CUHK is the First in the World to Identify a New Relationship betweenSilent Cerebral Infarct and Deterioration of Normal Tension Glaucoma
It was estimated that by 2010, over 60 million people in the world will be suffering from glaucoma. Among them, over 15 million will be in China. About 1 in 38 of those aged over 40 will be affected by glaucoma. Glaucoma remains the number one cause of permanent blindness in Hong Kong, accounting for about 1 in 4 cases. Traditionally, glaucoma is thought to be caused by raised eye pressure, which leads to damage to the optic nerve. As a result, patients will suffer from a gradual loss of visual field and vision, potentially leading to blindness.
‘However, the world comes to realize an important fact that, as many as 50% of patients with glaucoma have their eye pressures at a “normal” or even low range. Raised eye pressure is a risk factor, but not the only cause of glaucoma. A raised eye pressure is no longer part of the definition of glaucoma,’ said Professor Clement Chee-yung Tham, Professor, Department of Ophthalmology & Visual Sciences, The Chinese University of Hong Kong (CUHK). Apart from raised eye pressure, other factors which may cause glaucoma are not known yet.
‘With advancing diagnostic imaging tools, more patients are nowadays diagnosed to have glaucoma at an earlier phase of their disease. This shall mean earlier treatment and better outcomes,’ said Professor Christopher Kai-shun Leung, Associate Professor, Department of Ophthalmology & Visual Sciences, CUHK. Various newer investigation modalities, such as Optical Coherence Tomography (OCT), detect structural defects before functional loss in patients with glaucoma.
‘The concept of target eye pressure revolutionized the treatment of glaucoma. In the past, the aim of glaucoma treatment was to return the eye pressure to a “normal” range (6-21mmHg). Many patients still develop significant worsening of their visual function despite their pressures are well within the normal range. So the normal range may not be safe or that “normal”. Nowadays, the target treatment pressure is individualized for each patient, depending on many factors such as age, the type of glaucoma, the stage of the disease, the rate of worsening, and other coexisting risk factors for deterioration. The target treatment pressure could be lower that 10mmHg. These are paradigm shifts,’ said Professor Dennis Shun-chiu Lam, Chairman, Department of Ophthalmology & Visual Sciences, CUHK.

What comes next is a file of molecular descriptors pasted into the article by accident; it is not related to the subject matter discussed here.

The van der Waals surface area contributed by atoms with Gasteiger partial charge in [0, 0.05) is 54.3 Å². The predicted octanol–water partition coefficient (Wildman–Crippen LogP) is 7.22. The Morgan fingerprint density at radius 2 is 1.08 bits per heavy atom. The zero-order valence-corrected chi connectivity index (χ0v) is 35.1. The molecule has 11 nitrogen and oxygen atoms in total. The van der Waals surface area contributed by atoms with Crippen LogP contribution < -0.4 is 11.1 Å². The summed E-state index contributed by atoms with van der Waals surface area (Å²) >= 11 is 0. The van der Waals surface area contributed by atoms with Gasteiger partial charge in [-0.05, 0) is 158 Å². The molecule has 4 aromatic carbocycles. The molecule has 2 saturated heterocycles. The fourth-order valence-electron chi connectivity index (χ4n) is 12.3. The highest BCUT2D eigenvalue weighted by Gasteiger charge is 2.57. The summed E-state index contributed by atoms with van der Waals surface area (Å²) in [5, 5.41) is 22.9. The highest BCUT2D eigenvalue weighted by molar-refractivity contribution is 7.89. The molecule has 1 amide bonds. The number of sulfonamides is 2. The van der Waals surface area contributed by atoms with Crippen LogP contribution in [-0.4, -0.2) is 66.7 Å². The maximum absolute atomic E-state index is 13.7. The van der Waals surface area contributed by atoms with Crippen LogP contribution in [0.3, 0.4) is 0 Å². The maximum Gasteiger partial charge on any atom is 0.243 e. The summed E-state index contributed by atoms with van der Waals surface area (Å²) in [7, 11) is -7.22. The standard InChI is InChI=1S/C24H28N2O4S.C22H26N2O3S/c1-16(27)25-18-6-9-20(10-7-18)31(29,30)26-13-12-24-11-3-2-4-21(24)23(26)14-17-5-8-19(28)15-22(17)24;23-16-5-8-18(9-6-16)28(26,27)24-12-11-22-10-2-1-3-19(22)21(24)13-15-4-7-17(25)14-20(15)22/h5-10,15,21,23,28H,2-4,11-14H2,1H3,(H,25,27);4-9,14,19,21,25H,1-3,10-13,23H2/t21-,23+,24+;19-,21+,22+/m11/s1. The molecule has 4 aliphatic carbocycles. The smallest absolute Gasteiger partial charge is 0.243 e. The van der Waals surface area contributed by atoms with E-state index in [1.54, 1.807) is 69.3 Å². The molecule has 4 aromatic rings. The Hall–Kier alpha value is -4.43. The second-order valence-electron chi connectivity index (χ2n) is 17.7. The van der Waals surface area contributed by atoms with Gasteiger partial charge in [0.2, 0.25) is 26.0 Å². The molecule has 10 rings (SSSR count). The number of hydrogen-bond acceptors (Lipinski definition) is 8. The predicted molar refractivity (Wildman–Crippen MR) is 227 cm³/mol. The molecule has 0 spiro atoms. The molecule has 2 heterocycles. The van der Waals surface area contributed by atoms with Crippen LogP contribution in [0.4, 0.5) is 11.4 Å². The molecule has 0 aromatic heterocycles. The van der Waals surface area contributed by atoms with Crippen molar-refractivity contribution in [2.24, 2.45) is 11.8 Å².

‘In a prospective 3-year study of 286 patients with Normal Tension Glaucoma (NTG), we demonstrated that patients with Silent Cerebral Infarcts (SCI), an asymptomatic stroke-precursor condition, were 61% more likely to have their NTG worsened than those without,’ said Dr. Dexter Yu-lung Leung, Clinical Assistant Professor (honorary), Department of Ophthalmology and Visual Sciences, CUHK and Associate Consultant of Hong Kong Eye Hospital. ‘Our study is consistent with a growing body of evidence that a number of vascular factors are likely to be involved in normal tension glaucoma. This study gives more evidence to challenge the old belief that glaucoma is a disease due only to high eye pressures,’ said Dr. Leung, who was also the principal investigator of the study.
The results of this study were published in Ophthalmology, the official journal of the American Academy of Ophthalmology (AAO), which is considered as the leading authority in the field of ophthalmology. The study has been cited by AAO and has stirred up much discussion across the globe.
Remarks: The Faculty of Medicine, CUHK is pleased to announce that a surgical video produced by Professor Dennis Shun-chiu Lam has received 2 international awards recently as follows:
1. Winning Award (1st prize) in the “Glaucoma Surgery” Section of the Annual Congress of American Society of Cataract and Refractive Surgery, April 3-8, 2009, San Francisco, USA;
2. Winning Award (1st prize) of the Film Festival of the 3rd World Glaucoma Congress, July 8-11, 2009, Boston, USA.
The video is about how to use the ‘Needling’ technique in treating failed trabeculectomy, the most commonly performed glaucoma operation.
For those who are interested in the video (8-minute long), please refer to: www.cuhk.edu.hk/medint/ovs/dovs